Smoking Out Insurance-Arson Rings Earns Laura Uriarte Prosecutor Of Year Award
1/12/2017Racketeering and airtight evidence halted largest arson rings in Fla. history
WASHINGTON, Jan 12, 2017 — Why did the same singed furniture keep appearing in large insurance claims for different rented homes that suspiciously caught fire? Why were closets stuffed full of sweaters in sunny South Florida, of all places?
Strange. Such clues helped Miami-Dade Assistant State Attorney Laura Uriarte build airtight cases that shut down five of the largest insurance-arson rings in Florida history
That halted a $22-million insurance-fraud crime wave and earned Uriarte the Prosecutor of the Year by the Coalition Against Insurance Fraud. The award honors best courtroom practices by prosecutors in halting insurance scams.
“Laura Uriarte smoked out an arson crime wave launched by highly organized insurance-fraud rings. Their false fire claims contributed to higher premiums honest Florida policyholders pay every day,” said Dennis Jay, Executive Director of the Coalition.
Widespread fraud rings torched dozens of homes throughout South Florida — reinforcing the region as a hotbed of insurance scams.
At least 75 ring members pleaded guilty and more plea deals are expected. Uriarte was a lead member of state crackdowns coded Operation Candle Light, Operation Flames & Floods 1 & 2, and Operation Pro-Con.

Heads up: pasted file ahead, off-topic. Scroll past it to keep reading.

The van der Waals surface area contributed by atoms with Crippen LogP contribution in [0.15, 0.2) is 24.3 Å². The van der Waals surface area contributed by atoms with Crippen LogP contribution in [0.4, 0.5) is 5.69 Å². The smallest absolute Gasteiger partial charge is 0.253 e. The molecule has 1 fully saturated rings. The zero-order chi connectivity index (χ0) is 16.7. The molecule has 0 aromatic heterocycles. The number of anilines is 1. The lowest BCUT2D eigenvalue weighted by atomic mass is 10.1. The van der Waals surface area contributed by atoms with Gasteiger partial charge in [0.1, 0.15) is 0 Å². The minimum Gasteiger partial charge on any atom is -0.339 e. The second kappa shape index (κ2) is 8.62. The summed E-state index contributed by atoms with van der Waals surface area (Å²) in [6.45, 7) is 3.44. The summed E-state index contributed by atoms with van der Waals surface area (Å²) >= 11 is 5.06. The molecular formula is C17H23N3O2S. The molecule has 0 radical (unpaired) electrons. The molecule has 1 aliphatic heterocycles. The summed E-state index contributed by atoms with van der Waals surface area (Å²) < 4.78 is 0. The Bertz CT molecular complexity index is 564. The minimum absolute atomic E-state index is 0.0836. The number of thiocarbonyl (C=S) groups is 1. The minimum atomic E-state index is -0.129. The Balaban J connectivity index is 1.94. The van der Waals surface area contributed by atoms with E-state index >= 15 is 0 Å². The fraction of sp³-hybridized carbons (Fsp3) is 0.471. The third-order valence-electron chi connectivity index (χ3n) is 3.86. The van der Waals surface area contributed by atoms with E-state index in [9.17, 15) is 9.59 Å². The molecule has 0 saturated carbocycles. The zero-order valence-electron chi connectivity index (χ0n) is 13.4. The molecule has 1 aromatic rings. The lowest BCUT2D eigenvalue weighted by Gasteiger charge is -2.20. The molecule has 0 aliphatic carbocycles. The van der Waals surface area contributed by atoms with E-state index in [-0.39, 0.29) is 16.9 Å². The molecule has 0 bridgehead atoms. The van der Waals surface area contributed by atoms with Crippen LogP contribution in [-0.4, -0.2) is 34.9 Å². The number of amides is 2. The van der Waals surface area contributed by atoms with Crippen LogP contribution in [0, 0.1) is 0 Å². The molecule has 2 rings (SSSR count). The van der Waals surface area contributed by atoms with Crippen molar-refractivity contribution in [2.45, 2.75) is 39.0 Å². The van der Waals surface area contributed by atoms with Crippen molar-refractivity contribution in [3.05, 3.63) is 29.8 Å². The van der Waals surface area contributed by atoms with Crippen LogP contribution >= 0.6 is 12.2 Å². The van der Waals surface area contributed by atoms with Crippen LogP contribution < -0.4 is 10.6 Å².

Uriarte wielded a two-pronged legal strategy. First, she embedded herself with the task forces investigating the rings. Her steady legal guidance helped ensure investigators developed thorough evidence that meant certain convictions of ring members once she took them to court.
Uriarte also brandished state racketeering charges — which can carry long sentences.
Most ring members quickly pleaded guilty. They couldn’t contest the detailed evidence Uriarte helped develop. Potential racketeering sentences added an incentive to plead guilty for shorter sentences.
Corrupt public adjusters led the insurance-fraud rings. The adjusters exploited the insurance system to rubberstamp false claims for payment. The adjusters typically rented homes, often large ones. They recruited associates as straw renters on the insurance policies.
Fraud rings often filled homes with inexpensive old furniture and clothes. Many falsely blamed candles for starting home fires. The sham renters made inflated claims for the junk possessions. The same furniture, often burned, was recycled for other setup home fires. Closets sometimes were filled with sweaters, strangely, in a region known for year-around heat.
The investigations spanned 2012 through the present. Some probes are ongoing. Multiple agencies have been involved including the Miami-Dade Police Department, State Fire Marshal, State CFO and the Miami-Dade State Attorney’s Office.
Home insurance arsons have fallen significantly in South Florida. Some would-be arsonists have fled the state rather than face prosecution and certain convictions, Uriarte says.
CONTACT: James Quiggle, director of communications; 202-393-7331